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September 21, 1946


Author Affiliations


JAMA. 1946;132(3):144. doi:10.1001/jama.1946.02870380026008c

In 1932 under the title of Habitual Hyperthermia I reported the case of a woman aged 23 whose temperature had often been above the average normal for eighteen years. The "fever" led a succession of physicians to seek for infection or other causes of it and led to a long period of unnecessary, enforced semi-invalidism. On prolonged study the temperature was shown to have a regular relation to the menstrual period. It was normal or subnormal during the first half of the menstrual cycle, rose to levels higher than normal at the midperiod when the follicle matures and persisted at high levels until the day before the menses, when it dropped again.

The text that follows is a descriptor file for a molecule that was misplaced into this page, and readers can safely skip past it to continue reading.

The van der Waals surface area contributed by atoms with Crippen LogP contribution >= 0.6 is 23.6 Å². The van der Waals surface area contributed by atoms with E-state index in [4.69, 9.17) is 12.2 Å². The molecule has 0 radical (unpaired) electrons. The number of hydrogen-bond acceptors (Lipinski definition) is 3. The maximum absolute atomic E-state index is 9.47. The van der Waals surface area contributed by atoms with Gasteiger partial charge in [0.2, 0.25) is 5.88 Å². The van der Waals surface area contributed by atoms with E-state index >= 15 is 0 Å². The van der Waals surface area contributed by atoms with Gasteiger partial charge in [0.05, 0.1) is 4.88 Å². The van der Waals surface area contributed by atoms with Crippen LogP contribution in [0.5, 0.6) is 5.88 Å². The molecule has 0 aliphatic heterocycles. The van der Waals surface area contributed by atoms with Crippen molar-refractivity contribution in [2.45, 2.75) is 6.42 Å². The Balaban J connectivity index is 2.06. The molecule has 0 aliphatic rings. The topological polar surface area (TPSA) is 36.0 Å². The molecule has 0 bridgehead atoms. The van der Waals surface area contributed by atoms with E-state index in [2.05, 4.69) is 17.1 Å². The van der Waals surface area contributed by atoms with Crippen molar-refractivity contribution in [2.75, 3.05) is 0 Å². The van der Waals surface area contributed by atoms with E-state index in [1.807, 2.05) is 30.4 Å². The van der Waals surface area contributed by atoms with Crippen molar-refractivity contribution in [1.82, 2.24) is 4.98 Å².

In the majority of women the rhythmic fluctuation of the temperature seldom exceeds the average normal level of 37 C. (98.6 F.) and is usually unnoticed unless careful registrations are made. In certain otherwise normal women whose temperature